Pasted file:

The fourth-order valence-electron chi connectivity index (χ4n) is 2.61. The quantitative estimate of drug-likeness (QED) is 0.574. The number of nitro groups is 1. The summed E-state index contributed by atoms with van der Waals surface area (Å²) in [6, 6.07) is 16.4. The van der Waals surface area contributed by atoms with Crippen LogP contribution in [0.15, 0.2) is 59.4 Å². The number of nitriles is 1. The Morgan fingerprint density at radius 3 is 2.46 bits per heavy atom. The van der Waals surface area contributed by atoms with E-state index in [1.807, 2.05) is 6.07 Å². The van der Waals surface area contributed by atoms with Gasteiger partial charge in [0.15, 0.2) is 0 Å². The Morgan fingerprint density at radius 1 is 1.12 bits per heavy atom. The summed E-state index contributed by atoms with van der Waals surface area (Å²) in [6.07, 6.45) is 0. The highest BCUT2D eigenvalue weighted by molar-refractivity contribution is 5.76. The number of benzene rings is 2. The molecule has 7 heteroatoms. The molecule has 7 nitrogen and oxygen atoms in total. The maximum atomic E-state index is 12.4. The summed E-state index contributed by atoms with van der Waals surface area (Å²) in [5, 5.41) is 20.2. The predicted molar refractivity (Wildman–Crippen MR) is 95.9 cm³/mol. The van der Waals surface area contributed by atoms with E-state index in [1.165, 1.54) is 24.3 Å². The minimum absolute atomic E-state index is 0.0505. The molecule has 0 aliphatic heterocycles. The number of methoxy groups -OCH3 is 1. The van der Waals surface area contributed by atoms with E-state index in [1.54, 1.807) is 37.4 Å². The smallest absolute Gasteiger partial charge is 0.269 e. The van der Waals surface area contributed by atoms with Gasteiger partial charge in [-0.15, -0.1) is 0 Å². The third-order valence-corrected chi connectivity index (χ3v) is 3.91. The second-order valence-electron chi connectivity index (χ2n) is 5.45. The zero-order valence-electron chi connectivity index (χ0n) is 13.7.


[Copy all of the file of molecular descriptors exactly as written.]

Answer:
The fourth-order valence-electron chi connectivity index (χ4n) is 2.61. The quantitative estimate of drug-likeness (QED) is 0.574. The number of nitro groups is 1. The summed E-state index contributed by atoms with van der Waals surface area (Å²) in [6, 6.07) is 16.4. The van der Waals surface area contributed by atoms with Crippen LogP contribution in [0.15, 0.2) is 59.4 Å². The number of nitriles is 1. The Morgan fingerprint density at radius 3 is 2.46 bits per heavy atom. The van der Waals surface area contributed by atoms with E-state index in [1.807, 2.05) is 6.07 Å². The van der Waals surface area contributed by atoms with Gasteiger partial charge in [0.15, 0.2) is 0 Å². The Morgan fingerprint density at radius 1 is 1.12 bits per heavy atom. The summed E-state index contributed by atoms with van der Waals surface area (Å²) in [6.07, 6.45) is 0. The highest BCUT2D eigenvalue weighted by molar-refractivity contribution is 5.76. The number of benzene rings is 2. The molecule has 7 heteroatoms. The molecule has 7 nitrogen and oxygen atoms in total. The maximum atomic E-state index is 12.4. The summed E-state index contributed by atoms with van der Waals surface area (Å²) in [5, 5.41) is 20.2. The predicted molar refractivity (Wildman–Crippen MR) is 95.9 cm³/mol. The van der Waals surface area contributed by atoms with E-state index in [1.165, 1.54) is 24.3 Å². The minimum absolute atomic E-state index is 0.0505. The molecule has 0 aliphatic heterocycles. The number of methoxy groups -OCH3 is 1. The van der Waals surface area contributed by atoms with E-state index in [1.54, 1.807) is 37.4 Å². The smallest absolute Gasteiger partial charge is 0.269 e. The van der Waals surface area contributed by atoms with Gasteiger partial charge in [-0.15, -0.1) is 0 Å². The third-order valence-corrected chi connectivity index (χ3v) is 3.91. The second-order valence-electron chi connectivity index (χ2n) is 5.45. The zero-order valence-electron chi connectivity index (χ0n) is 13.7.